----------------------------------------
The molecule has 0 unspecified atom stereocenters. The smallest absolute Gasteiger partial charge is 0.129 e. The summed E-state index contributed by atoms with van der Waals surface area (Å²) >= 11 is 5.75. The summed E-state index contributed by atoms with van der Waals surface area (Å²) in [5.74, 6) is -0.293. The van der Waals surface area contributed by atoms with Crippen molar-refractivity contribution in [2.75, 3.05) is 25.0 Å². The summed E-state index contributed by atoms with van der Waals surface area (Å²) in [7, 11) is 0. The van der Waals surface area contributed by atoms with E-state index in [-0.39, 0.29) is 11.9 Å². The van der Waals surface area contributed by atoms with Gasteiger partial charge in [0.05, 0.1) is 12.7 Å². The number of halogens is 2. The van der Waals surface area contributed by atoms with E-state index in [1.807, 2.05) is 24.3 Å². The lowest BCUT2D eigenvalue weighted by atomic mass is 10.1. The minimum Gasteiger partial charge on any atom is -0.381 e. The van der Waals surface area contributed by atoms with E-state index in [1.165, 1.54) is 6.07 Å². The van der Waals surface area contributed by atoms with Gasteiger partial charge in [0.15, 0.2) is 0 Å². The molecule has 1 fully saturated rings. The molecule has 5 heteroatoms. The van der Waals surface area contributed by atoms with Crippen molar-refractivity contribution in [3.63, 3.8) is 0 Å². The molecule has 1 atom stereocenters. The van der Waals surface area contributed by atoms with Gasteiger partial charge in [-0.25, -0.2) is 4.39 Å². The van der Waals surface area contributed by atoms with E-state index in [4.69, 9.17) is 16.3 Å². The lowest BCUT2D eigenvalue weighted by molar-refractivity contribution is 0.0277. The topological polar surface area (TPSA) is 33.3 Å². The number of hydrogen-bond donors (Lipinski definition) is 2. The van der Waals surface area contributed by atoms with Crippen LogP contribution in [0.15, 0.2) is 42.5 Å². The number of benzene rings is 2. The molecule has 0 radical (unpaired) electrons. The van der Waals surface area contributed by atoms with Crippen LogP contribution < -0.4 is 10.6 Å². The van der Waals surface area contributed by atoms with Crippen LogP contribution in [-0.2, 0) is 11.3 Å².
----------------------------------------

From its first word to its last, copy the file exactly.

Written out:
The molecule has 0 unspecified atom stereocenters. The smallest absolute Gasteiger partial charge is 0.129 e. The summed E-state index contributed by atoms with van der Waals surface area (Å²) >= 11 is 5.75. The summed E-state index contributed by atoms with van der Waals surface area (Å²) in [5.74, 6) is -0.293. The van der Waals surface area contributed by atoms with Crippen molar-refractivity contribution in [2.75, 3.05) is 25.0 Å². The summed E-state index contributed by atoms with van der Waals surface area (Å²) in [7, 11) is 0. The van der Waals surface area contributed by atoms with E-state index in [-0.39, 0.29) is 11.9 Å². The van der Waals surface area contributed by atoms with Gasteiger partial charge in [0.05, 0.1) is 12.7 Å². The number of halogens is 2. The van der Waals surface area contributed by atoms with E-state index in [1.807, 2.05) is 24.3 Å². The lowest BCUT2D eigenvalue weighted by atomic mass is 10.1. The minimum Gasteiger partial charge on any atom is -0.381 e. The van der Waals surface area contributed by atoms with E-state index in [1.165, 1.54) is 6.07 Å². The van der Waals surface area contributed by atoms with Gasteiger partial charge in [0.15, 0.2) is 0 Å². The molecule has 1 fully saturated rings. The molecule has 5 heteroatoms. The van der Waals surface area contributed by atoms with Crippen molar-refractivity contribution in [3.63, 3.8) is 0 Å². The molecule has 1 atom stereocenters. The van der Waals surface area contributed by atoms with Gasteiger partial charge in [-0.25, -0.2) is 4.39 Å². The van der Waals surface area contributed by atoms with E-state index in [4.69, 9.17) is 16.3 Å². The lowest BCUT2D eigenvalue weighted by molar-refractivity contribution is 0.0277. The topological polar surface area (TPSA) is 33.3 Å². The number of hydrogen-bond donors (Lipinski definition) is 2. The van der Waals surface area contributed by atoms with Crippen LogP contribution in [0.15, 0.2) is 42.5 Å². The number of benzene rings is 2. The molecule has 0 radical (unpaired) electrons. The van der Waals surface area contributed by atoms with Crippen LogP contribution < -0.4 is 10.6 Å². The van der Waals surface area contributed by atoms with Crippen LogP contribution in [-0.2, 0) is 11.3 Å².